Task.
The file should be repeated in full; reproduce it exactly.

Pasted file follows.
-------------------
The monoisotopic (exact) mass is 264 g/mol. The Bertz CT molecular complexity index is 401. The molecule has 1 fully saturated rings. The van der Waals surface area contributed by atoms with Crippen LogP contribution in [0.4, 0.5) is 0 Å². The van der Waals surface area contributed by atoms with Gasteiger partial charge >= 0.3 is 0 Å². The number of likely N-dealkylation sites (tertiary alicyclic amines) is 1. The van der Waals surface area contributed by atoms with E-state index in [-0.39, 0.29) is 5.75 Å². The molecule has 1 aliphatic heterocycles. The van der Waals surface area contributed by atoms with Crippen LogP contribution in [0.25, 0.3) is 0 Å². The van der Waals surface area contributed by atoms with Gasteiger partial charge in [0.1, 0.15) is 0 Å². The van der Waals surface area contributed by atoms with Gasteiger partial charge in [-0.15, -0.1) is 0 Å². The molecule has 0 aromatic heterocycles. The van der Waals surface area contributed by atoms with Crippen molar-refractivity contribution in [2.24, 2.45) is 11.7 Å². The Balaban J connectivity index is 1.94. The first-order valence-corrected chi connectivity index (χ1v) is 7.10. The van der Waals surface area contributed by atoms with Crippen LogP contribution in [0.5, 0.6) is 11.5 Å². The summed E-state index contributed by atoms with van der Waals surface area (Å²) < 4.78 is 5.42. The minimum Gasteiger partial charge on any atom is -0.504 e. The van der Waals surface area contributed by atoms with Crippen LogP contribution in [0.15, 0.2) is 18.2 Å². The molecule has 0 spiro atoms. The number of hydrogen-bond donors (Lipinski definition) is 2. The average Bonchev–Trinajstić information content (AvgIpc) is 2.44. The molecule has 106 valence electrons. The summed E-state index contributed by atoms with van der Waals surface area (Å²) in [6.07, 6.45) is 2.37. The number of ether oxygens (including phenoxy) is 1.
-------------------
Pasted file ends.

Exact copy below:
The monoisotopic (exact) mass is 264 g/mol. The Bertz CT molecular complexity index is 401. The molecule has 1 fully saturated rings. The van der Waals surface area contributed by atoms with Crippen LogP contribution in [0.4, 0.5) is 0 Å². The van der Waals surface area contributed by atoms with Gasteiger partial charge >= 0.3 is 0 Å². The number of likely N-dealkylation sites (tertiary alicyclic amines) is 1. The van der Waals surface area contributed by atoms with E-state index in [-0.39, 0.29) is 5.75 Å². The molecule has 1 aliphatic heterocycles. The van der Waals surface area contributed by atoms with Crippen LogP contribution in [0.25, 0.3) is 0 Å². The van der Waals surface area contributed by atoms with Gasteiger partial charge in [0.1, 0.15) is 0 Å². The van der Waals surface area contributed by atoms with Gasteiger partial charge in [-0.15, -0.1) is 0 Å². The molecule has 0 aromatic heterocycles. The van der Waals surface area contributed by atoms with Crippen molar-refractivity contribution in [2.24, 2.45) is 11.7 Å². The Balaban J connectivity index is 1.94. The first-order valence-corrected chi connectivity index (χ1v) is 7.10. The van der Waals surface area contributed by atoms with Crippen LogP contribution in [0.5, 0.6) is 11.5 Å². The summed E-state index contributed by atoms with van der Waals surface area (Å²) < 4.78 is 5.42. The minimum Gasteiger partial charge on any atom is -0.504 e. The van der Waals surface area contributed by atoms with Crippen LogP contribution in [0.15, 0.2) is 18.2 Å². The molecule has 0 spiro atoms. The number of hydrogen-bond donors (Lipinski definition) is 2. The average Bonchev–Trinajstić information content (AvgIpc) is 2.44. The molecule has 106 valence electrons. The summed E-state index contributed by atoms with van der Waals surface area (Å²) in [6.07, 6.45) is 2.37. The number of ether oxygens (including phenoxy) is 1.